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    What's open on Labour Day 2018 in Toronto will help you sort out the final long weekend of summer. Whether you need to do some last minute shopping, want to hit up an amusement park or are looking to pick up some brews, let this be your guide on September 3.

    Here's what's open and closed on Labour Day in Toronto.

    General
     
    Closed
    • Government offices
    • Banks
    • Libraries
    • Post offices
    Open
    • The TTC will operate on a holiday schedule.

    open labour day toronto

    Last minute grocery shopping will be a breeze on Labour Day with many stores still open. Photo by Hector Vasquez.

    Food
     
    Closed
    • It's worth calling ahead to restaurants before heading out — many already consider Mondays a day off.
    • Most major grocery chains will be closed on Labour Day with a few confirmed exceptions listed below.
    Open

    open labour day toronto

    Indie bottle shops across the city will be open for all of your beer purchasing needs. Photo by Hector Vasquez.

    Drink
     
    Closed
    • LCBO
    • The Beer Store
    Open
    • For a complete list of independent bottle shops in Toronto, see this directory. Holiday hours are provided where applicable, but we advise calling ahead to confirm.

    open labour day toronto

    Promenade will be just one of the many malls open on September 3. Photo by Hector Vasquez.

    Malls
     
    Closed
    • Bayview Village Shops
    • CF Fairview Mall
    • CF Sherway Gardens
    • Dufferin Mall
    • Scarborough Town Centre
    • Yorkdale Shopping Centre
    Open

    open labour day toronto

    Labour Day is your final chance to check out The Ex. Photo by Hector Vasquez.

    Attractions
     
    Open

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    Toronto's Christmas Market is coming back, and bringing with it all the vendors, food, drinks, and activities the city loves. 

    Centred around a giant Christmas tree, the market will once again find its home in the Distillery District starting November 15, and running through December 23 for the last-minute shoppers among us. 

    The Christmas Market will be open every day of the week except Monday. Hours will vary by day so be sure to check when to head over. 

    The list of vendors and performance schedule has not yet been released but daily features will include sing-alongs, Christmas carolers and plenty of food and drink.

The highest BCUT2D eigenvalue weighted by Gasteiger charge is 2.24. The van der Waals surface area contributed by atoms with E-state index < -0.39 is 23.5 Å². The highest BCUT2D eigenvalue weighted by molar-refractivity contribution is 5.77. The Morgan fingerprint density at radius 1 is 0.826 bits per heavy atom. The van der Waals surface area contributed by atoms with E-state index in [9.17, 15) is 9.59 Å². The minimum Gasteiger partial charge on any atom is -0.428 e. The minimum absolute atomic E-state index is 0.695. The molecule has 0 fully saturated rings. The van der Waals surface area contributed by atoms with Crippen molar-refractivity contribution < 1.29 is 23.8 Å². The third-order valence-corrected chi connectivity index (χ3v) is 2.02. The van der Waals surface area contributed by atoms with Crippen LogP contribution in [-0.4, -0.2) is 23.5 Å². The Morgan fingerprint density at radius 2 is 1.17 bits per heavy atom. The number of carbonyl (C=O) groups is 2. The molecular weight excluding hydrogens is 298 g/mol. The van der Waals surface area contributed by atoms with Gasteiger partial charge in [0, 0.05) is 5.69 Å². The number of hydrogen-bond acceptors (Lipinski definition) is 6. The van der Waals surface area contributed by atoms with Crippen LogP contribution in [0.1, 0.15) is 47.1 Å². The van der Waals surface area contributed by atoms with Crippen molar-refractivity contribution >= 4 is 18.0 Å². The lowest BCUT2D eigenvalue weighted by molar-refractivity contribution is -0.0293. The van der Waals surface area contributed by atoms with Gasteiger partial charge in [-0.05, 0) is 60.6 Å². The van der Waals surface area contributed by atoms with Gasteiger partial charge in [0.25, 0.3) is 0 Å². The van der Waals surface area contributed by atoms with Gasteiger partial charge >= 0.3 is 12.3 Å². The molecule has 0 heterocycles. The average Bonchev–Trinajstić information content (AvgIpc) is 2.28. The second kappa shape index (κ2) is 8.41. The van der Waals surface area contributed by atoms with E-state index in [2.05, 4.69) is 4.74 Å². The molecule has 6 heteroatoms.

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    I know when that hotline bling, that can only mean one thing. Usually. But in the case of one publicly installed phone that keeps mysteriously ringing in Toronto, pretty much no one knows what the heck it means.

    Those often walking near Bloor and Dufferin may have noticed some odd things in the window of 1200 Bloor St. on occasion. Say, plastic butts lined up in a row.

    1200 bloor west toronto

    Plastic butts and a phone are two of the oddities at 1200 Bloor. St. West.

    But lately, the eccentricities have been spilling out of the storefront window and into the street. Local Rob Kettridge apparently installed the phone outside one day after finding a rotary phone in his friend’s basement.

    “Rigged it up, and now it rings on Bloor Street,” he told CityNews. The phone can’t make calls, only receive them. If you call the number scrawled on the side (647.483.6060) the phone sounds its old school ring out on Bloor, but there’s no guarantee anyone will pick up.

    phone toronto

    Call the number on the phone and see what happens.

    However, apparently the first call Kettridge received on the phone was from Australia, so if the phone rings and you’re around to hear it, you should probably pick up. You never know who might be on the other end of the line.

    The installation of the phone calls to mind Toronto’s penchant for the pay phone, serendipitously connects strangers and reminds us there was a time when a telephone was something that was attached to the wall and made a ringing sound.